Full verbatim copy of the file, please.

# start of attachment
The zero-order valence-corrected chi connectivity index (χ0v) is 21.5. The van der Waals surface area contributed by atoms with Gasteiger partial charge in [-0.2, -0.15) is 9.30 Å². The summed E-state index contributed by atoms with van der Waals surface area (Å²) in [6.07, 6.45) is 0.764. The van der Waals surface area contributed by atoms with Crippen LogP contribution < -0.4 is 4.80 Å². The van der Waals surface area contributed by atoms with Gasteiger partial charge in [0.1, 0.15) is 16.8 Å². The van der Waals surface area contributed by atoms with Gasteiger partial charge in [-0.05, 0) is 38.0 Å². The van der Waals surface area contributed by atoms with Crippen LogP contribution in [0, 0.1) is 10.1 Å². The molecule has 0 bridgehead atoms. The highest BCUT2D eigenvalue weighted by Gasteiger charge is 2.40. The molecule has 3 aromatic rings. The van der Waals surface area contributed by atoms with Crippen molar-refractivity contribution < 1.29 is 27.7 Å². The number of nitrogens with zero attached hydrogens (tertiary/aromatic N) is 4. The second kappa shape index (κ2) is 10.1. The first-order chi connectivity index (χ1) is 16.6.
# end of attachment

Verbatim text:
The zero-order valence-corrected chi connectivity index (χ0v) is 21.5. The van der Waals surface area contributed by atoms with Gasteiger partial charge in [-0.2, -0.15) is 9.30 Å². The summed E-state index contributed by atoms with van der Waals surface area (Å²) in [6.07, 6.45) is 0.764. The van der Waals surface area contributed by atoms with Crippen LogP contribution < -0.4 is 4.80 Å². The van der Waals surface area contributed by atoms with Gasteiger partial charge in [0.1, 0.15) is 16.8 Å². The van der Waals surface area contributed by atoms with Gasteiger partial charge in [-0.05, 0) is 38.0 Å². The van der Waals surface area contributed by atoms with Crippen LogP contribution in [0, 0.1) is 10.1 Å². The molecule has 0 bridgehead atoms. The highest BCUT2D eigenvalue weighted by Gasteiger charge is 2.40. The molecule has 3 aromatic rings. The van der Waals surface area contributed by atoms with Crippen molar-refractivity contribution < 1.29 is 27.7 Å². The number of nitrogens with zero attached hydrogens (tertiary/aromatic N) is 4. The second kappa shape index (κ2) is 10.1. The first-order chi connectivity index (χ1) is 16.6.